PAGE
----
Or if I just used LRUCache instead of Iowa::Caches::LRUCache, and someone
decided to use the Facets LRUCache in an app, it would cause bad things to
happen (I like the Facets LRUCache's simplicity; I hate that it requires
extending anything that is to be stored in it, BTW).
Hmm... If you have a fix for that I'd love to incorporate it.
Well, let me tell you what I did.
The mixin is used to turn the desired class into something that can be a linked list node. It's a neat idea, but I don't like having to pollute my namespace, and it breaks down messily in some instances (try using the cache to cache fixnums...).
So, I took a couple ideas from the implementation and built a doubly linked list implementation that doesn't need the mixin and also provides fast random access by using a hash in conjunction with the list. So data access, modification, inserts, and deletes are all pretty fast, and no penalty is paid for having large numbers of items in the cache.
I then used this as the basis for an LRU cache implementation. Mine will also expire elements based on age. So, for example, a cache with a max ttl of 1800 seconds will expire elements that haven't been accessed in more than half an hour, even if the cache isn't full. I pay a small cost for this capability, though, in terms of speed, so it may not be something you would want in your implementation.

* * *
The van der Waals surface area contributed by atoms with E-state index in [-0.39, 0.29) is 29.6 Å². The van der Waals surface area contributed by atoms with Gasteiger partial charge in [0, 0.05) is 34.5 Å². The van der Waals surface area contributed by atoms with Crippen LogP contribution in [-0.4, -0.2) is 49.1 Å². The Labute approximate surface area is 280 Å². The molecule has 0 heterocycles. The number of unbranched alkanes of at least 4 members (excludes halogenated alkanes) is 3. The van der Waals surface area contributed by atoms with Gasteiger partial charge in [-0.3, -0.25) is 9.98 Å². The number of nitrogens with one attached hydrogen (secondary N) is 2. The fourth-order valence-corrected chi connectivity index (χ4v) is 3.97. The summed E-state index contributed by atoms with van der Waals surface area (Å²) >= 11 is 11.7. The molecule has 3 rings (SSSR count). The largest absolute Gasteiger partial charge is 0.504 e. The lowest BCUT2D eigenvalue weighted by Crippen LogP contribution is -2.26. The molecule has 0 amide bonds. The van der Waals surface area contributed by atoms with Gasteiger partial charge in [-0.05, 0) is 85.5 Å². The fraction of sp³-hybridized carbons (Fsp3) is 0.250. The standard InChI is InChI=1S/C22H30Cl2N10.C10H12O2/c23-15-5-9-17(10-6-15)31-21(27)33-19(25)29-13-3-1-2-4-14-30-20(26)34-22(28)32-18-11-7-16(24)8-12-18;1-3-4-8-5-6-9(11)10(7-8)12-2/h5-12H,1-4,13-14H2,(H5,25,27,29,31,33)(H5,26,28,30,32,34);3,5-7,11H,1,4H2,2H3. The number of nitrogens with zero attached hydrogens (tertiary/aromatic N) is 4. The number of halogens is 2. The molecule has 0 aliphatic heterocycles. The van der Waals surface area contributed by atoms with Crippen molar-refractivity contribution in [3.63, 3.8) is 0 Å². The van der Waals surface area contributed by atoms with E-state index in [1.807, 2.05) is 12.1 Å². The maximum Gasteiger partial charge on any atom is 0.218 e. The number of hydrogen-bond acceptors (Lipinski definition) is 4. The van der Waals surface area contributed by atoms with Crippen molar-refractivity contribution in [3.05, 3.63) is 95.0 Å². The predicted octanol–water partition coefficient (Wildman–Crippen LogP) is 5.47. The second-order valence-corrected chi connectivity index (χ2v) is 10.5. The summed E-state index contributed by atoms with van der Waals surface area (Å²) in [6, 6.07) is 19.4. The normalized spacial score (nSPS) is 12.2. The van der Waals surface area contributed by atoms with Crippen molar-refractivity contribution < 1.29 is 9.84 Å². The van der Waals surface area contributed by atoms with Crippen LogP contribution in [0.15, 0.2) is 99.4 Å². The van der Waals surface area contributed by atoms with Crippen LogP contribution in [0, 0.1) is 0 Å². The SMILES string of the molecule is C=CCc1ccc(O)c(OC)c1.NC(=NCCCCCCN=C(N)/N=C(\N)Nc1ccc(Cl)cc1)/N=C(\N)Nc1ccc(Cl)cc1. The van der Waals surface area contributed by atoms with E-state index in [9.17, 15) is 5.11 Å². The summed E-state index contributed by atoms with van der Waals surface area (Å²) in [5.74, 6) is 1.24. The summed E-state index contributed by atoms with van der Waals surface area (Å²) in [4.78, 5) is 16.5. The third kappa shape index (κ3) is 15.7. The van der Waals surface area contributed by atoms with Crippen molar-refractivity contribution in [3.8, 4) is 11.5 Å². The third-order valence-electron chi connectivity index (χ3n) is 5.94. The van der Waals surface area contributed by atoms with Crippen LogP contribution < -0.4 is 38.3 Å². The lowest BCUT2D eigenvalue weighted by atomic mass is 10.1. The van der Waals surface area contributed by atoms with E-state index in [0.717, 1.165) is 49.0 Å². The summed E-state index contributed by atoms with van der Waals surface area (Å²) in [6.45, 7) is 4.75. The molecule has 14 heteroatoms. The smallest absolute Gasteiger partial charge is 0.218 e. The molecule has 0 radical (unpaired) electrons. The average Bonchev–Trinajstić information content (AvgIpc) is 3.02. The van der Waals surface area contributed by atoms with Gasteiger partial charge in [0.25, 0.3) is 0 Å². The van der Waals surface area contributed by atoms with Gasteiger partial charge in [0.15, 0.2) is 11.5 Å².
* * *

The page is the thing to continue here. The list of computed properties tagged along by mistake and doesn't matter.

The cache should be threadsafe, and I also have a capability in mine for finalizers -- blocks of code that are invoked immediately before something is expired from the cache -- which also does not come for free.
I can happily make a version of the cache which doesn't include the TTL stuff or the finalizers, though, if you want it. Note that the mixin approach of your current LRU cache definitely makes for the fastest cache, though, so I guess it depends on what one is selecting for. I'm using a modified version of your LRUCache (I added finalizer support) in a place where I need a basic LRU cache, can live with the mixin, and just want it to be as fast as possible.
You might also be able to use the raw linked list?
So yes, if one of my users wants to take advantage of something I have
in one of the extensions, they have to type a few more characters to
create the object. I am quite willing to sacrafice a few characters for
the relative security against namespace collisions, though. The cost is
very small, and the benefit is large.
But then how will I use Kirk's String extensions and Tom's string
I suppose I could make Iowa::String delegate any method it doesn't know down to the original string it was initialized with. That requires that it keep a reference to that original string, though, which is also a tradeoff.
On Sun, 3 Sep 2006, Trans wrote: